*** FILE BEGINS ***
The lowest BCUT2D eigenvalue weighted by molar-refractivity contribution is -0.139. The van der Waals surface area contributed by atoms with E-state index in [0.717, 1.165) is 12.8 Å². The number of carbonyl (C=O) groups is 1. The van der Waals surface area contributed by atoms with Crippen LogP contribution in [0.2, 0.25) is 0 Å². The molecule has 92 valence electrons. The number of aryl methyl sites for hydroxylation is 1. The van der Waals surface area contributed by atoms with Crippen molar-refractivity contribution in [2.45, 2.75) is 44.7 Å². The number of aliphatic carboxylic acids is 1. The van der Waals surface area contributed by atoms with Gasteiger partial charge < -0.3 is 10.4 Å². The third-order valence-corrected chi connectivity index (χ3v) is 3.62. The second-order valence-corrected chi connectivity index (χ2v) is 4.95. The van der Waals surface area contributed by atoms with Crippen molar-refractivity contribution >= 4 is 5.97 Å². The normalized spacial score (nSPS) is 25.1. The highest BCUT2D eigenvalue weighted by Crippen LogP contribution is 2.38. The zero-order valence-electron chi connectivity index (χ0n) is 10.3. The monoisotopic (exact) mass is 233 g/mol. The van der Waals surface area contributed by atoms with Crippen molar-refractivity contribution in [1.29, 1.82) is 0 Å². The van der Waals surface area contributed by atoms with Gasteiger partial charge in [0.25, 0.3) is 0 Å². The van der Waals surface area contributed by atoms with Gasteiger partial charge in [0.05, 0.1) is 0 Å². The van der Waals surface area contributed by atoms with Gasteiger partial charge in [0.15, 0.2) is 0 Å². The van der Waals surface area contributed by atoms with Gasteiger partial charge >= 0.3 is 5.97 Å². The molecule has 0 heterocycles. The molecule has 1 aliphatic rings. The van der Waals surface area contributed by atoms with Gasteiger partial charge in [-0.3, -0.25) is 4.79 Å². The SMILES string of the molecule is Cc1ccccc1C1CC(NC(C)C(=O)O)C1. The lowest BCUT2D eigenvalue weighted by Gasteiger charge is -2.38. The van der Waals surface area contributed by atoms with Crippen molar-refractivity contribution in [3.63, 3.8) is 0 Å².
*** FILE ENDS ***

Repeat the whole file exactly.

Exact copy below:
The lowest BCUT2D eigenvalue weighted by molar-refractivity contribution is -0.139. The van der Waals surface area contributed by atoms with E-state index in [0.717, 1.165) is 12.8 Å². The number of carbonyl (C=O) groups is 1. The van der Waals surface area contributed by atoms with Crippen LogP contribution in [0.2, 0.25) is 0 Å². The molecule has 92 valence electrons. The number of aryl methyl sites for hydroxylation is 1. The van der Waals surface area contributed by atoms with Crippen molar-refractivity contribution in [2.45, 2.75) is 44.7 Å². The number of aliphatic carboxylic acids is 1. The van der Waals surface area contributed by atoms with Gasteiger partial charge < -0.3 is 10.4 Å². The third-order valence-corrected chi connectivity index (χ3v) is 3.62. The second-order valence-corrected chi connectivity index (χ2v) is 4.95. The van der Waals surface area contributed by atoms with Crippen molar-refractivity contribution >= 4 is 5.97 Å². The normalized spacial score (nSPS) is 25.1. The highest BCUT2D eigenvalue weighted by Crippen LogP contribution is 2.38. The zero-order valence-electron chi connectivity index (χ0n) is 10.3. The monoisotopic (exact) mass is 233 g/mol. The van der Waals surface area contributed by atoms with Crippen molar-refractivity contribution in [1.29, 1.82) is 0 Å². The van der Waals surface area contributed by atoms with Gasteiger partial charge in [0.25, 0.3) is 0 Å². The van der Waals surface area contributed by atoms with Gasteiger partial charge in [0.05, 0.1) is 0 Å². The van der Waals surface area contributed by atoms with Gasteiger partial charge in [0.15, 0.2) is 0 Å². The van der Waals surface area contributed by atoms with Gasteiger partial charge >= 0.3 is 5.97 Å². The molecule has 0 heterocycles. The molecule has 1 aliphatic rings. The van der Waals surface area contributed by atoms with Gasteiger partial charge in [-0.3, -0.25) is 4.79 Å². The SMILES string of the molecule is Cc1ccccc1C1CC(NC(C)C(=O)O)C1. The lowest BCUT2D eigenvalue weighted by Gasteiger charge is -2.38. The van der Waals surface area contributed by atoms with Crippen molar-refractivity contribution in [3.63, 3.8) is 0 Å².